**Please Note: **
This article is written for users of the following Microsoft Excel versions: 2007 and 2010. If you are using an earlier version (Excel 2003 or earlier), *this tip may not work for you*. For a version of this tip written specifically for earlier versions of Excel, click here: Getting Rid of Negative Zero Amounts.

When you are creating a worksheet, and you format your cells to display information just the way you want, you may notice that you end up with "negative zero" amounts. Everyone learned in math classes that zero is not a negative number. So why does Excel show some zero amounts as negative?

The reason is because your formatting may call for displaying less information than Excel uses internally for its calculations. For instance, Excel keeps track of numbers out to fifteen decimal places. If your display only shows two decimal places, it is possible that a calculated value could be very small, and when rounded show as zero. If the calculated value is something like –0.000001325, then the value would show with only two digits to the right of the decimal point as –0.00. The negative sign shows, of course, because the internal value maintained by Excel is below zero.

There are a couple of ways you can solve this problem. The first is to simply round the calculated value to the desired number of decimal places. For instance, assume that this is your normal formula—the one that results in the "negative zero" values:

=SUM(A3:A23)

You can round the value in the cell by simply using the following formula instead:

=ROUND(SUM(A3:A23),2)

This usage results in the value being rounded to two decimal places. In this way you should never end up with another "negative zero" value.

Another solution preferred by some people is to force Excel to use the same internal precision as what you have displayed in your worksheet. Just follow these steps:

- Display the Excel Options dialog box. (In Excel 2007 click the Office button and then click Excel Options. In Excel 2010 display the File tab of the ribbon and click Options.)
- At the left side of the dialog box click Advanced.
- Scroll through the list of options until you can see the When Calculating this Workbook group. (See Figure 1.)
- Make sure the Set Precision As Displayed check box is selected.
- Click on OK.

** Figure 1.** The advanced options of the Excel Options dialog box.

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This tip (9901) applies to Microsoft Excel 2007 and 2010. You can find a version of this tip for the older menu interface of Excel here: **Getting Rid of Negative Zero Amounts**.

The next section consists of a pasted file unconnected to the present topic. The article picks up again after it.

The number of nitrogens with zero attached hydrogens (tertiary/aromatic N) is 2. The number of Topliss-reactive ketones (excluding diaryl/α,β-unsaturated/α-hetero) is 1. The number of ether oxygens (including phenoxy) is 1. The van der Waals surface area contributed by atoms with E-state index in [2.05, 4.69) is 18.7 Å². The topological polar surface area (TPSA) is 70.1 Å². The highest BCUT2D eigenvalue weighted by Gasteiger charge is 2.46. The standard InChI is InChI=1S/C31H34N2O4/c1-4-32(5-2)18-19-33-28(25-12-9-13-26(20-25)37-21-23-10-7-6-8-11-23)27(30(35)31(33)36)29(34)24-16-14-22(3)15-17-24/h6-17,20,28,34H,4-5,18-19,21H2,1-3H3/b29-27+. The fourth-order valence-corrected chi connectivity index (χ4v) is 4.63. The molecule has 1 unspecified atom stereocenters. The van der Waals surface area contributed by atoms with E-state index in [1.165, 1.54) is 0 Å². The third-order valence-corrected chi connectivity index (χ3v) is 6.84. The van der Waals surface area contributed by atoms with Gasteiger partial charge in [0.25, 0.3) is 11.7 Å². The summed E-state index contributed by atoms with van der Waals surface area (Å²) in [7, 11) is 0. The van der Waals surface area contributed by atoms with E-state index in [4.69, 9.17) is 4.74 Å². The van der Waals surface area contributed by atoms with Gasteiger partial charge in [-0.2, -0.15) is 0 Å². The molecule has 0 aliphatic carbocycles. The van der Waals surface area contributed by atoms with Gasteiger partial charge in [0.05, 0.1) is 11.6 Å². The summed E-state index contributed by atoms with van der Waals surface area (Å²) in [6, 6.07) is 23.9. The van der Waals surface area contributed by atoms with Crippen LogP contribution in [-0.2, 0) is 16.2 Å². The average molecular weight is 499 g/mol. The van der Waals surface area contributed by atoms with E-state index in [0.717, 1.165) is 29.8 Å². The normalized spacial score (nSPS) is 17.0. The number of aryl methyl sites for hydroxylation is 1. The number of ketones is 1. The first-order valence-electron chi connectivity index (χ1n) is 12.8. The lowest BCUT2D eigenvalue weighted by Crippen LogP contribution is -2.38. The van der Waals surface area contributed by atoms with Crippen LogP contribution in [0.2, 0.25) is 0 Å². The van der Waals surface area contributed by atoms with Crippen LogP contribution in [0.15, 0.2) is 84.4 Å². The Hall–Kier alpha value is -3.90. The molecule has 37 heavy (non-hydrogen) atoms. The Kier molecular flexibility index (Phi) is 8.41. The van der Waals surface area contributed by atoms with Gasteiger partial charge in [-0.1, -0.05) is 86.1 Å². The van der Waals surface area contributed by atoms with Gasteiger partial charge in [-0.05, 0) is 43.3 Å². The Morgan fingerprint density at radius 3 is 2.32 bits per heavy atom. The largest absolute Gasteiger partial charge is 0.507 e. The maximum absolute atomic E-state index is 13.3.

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2021-03-26 10:01:27

David James Bonin

On some of the scorecards I produced, I show goal and result values.

- If the result meets the goal, I shade the result cell green.

- If the result is within, say, 10% of goal, I shade the result cell yellow.

- If the result is more than 10% short of goal, I shade the result cell red.

Depending on my spreadsheet, I may do the shading using conditional formatting or VBA.

For my readers' ease of use and to forestall questions about errors, I round goals and results to only the number of digits displayed before I compare them. That means the shading is applies based on the number displayed, and not the number in full precision.

Why do I do this? Because if the goal is exactly 2 (displayed as 2.00) and the result is 1.999820 (also displayed as 2.00), the result essentially meets the goal and I want it to be shaded green. Otherwise I get questions from readers about why a result that looks like 2.00 is shaded as if it isn't 2.00.

2020-05-27 16:07:12

Donald

Thanks ! This was very helpful.

2019-08-23 12:05:11

BrianM

Evidently there were a few trailing zeros somewhere, so your 'rounding' solution seems to be ideal.

Thanks again.

2019-01-14 08:26:33

Lew

Thank you, Allen, for helping to solve what was an annoying problem. Your article is excellent.

2015-10-04 10:29:59

Joe

2015-09-29 21:13:27

Neil

This comes about as the calculation is either exactly 0.0000000000 so you get the hyphen or if it is say 0.000000001 then will be displayed as 0.00 if you are using the standard comma style format.

The simplest fix is to use a round function, for example =round(value, 9). I usually use round to a large number of decimals as it can be useful to see 0 as it may indicate an error (say if the result is 0.1 and I am expecting 0.00000).

The issue mainly occurs when you are subtracting - is often caused by numbers being exact in decimal but in binary it may not be. For example 0.1 in decimal when written as binary is 0.00011001100110011001100110011001100110011001100110011001100110...